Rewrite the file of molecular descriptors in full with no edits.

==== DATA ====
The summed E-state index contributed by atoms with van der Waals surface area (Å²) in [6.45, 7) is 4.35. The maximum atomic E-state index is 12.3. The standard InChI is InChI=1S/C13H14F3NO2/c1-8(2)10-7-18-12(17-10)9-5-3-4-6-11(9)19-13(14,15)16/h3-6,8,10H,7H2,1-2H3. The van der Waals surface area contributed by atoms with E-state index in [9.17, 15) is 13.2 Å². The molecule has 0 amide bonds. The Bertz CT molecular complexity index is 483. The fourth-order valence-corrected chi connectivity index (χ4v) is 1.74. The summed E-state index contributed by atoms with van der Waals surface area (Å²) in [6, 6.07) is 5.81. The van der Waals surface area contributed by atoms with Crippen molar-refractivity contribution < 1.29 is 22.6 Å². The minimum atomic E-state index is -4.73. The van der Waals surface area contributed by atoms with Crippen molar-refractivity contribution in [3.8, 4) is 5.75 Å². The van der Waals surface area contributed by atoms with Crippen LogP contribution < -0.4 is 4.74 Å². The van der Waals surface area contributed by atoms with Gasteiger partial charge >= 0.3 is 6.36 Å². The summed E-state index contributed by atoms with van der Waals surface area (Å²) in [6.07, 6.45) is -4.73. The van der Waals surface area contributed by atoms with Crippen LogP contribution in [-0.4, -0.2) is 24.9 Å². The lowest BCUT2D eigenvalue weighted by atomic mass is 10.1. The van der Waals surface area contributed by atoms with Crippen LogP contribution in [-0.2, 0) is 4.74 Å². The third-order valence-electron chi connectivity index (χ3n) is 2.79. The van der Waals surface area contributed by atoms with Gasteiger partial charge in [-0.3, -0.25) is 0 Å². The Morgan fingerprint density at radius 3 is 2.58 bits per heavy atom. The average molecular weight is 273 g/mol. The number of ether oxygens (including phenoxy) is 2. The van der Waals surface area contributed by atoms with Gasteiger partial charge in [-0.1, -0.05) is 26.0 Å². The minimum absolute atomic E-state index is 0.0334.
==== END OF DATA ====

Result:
The summed E-state index contributed by atoms with van der Waals surface area (Å²) in [6.45, 7) is 4.35. The maximum atomic E-state index is 12.3. The standard InChI is InChI=1S/C13H14F3NO2/c1-8(2)10-7-18-12(17-10)9-5-3-4-6-11(9)19-13(14,15)16/h3-6,8,10H,7H2,1-2H3. The van der Waals surface area contributed by atoms with E-state index in [9.17, 15) is 13.2 Å². The molecule has 0 amide bonds. The Bertz CT molecular complexity index is 483. The fourth-order valence-corrected chi connectivity index (χ4v) is 1.74. The summed E-state index contributed by atoms with van der Waals surface area (Å²) in [6, 6.07) is 5.81. The van der Waals surface area contributed by atoms with Crippen molar-refractivity contribution < 1.29 is 22.6 Å². The minimum atomic E-state index is -4.73. The van der Waals surface area contributed by atoms with Crippen molar-refractivity contribution in [3.8, 4) is 5.75 Å². The van der Waals surface area contributed by atoms with Crippen LogP contribution < -0.4 is 4.74 Å². The van der Waals surface area contributed by atoms with Gasteiger partial charge >= 0.3 is 6.36 Å². The summed E-state index contributed by atoms with van der Waals surface area (Å²) in [6.07, 6.45) is -4.73. The van der Waals surface area contributed by atoms with Crippen LogP contribution in [-0.4, -0.2) is 24.9 Å². The lowest BCUT2D eigenvalue weighted by atomic mass is 10.1. The van der Waals surface area contributed by atoms with Crippen LogP contribution in [-0.2, 0) is 4.74 Å². The third-order valence-electron chi connectivity index (χ3n) is 2.79. The van der Waals surface area contributed by atoms with Gasteiger partial charge in [-0.3, -0.25) is 0 Å². The Morgan fingerprint density at radius 3 is 2.58 bits per heavy atom. The average molecular weight is 273 g/mol. The number of ether oxygens (including phenoxy) is 2. The van der Waals surface area contributed by atoms with Gasteiger partial charge in [-0.1, -0.05) is 26.0 Å². The minimum absolute atomic E-state index is 0.0334.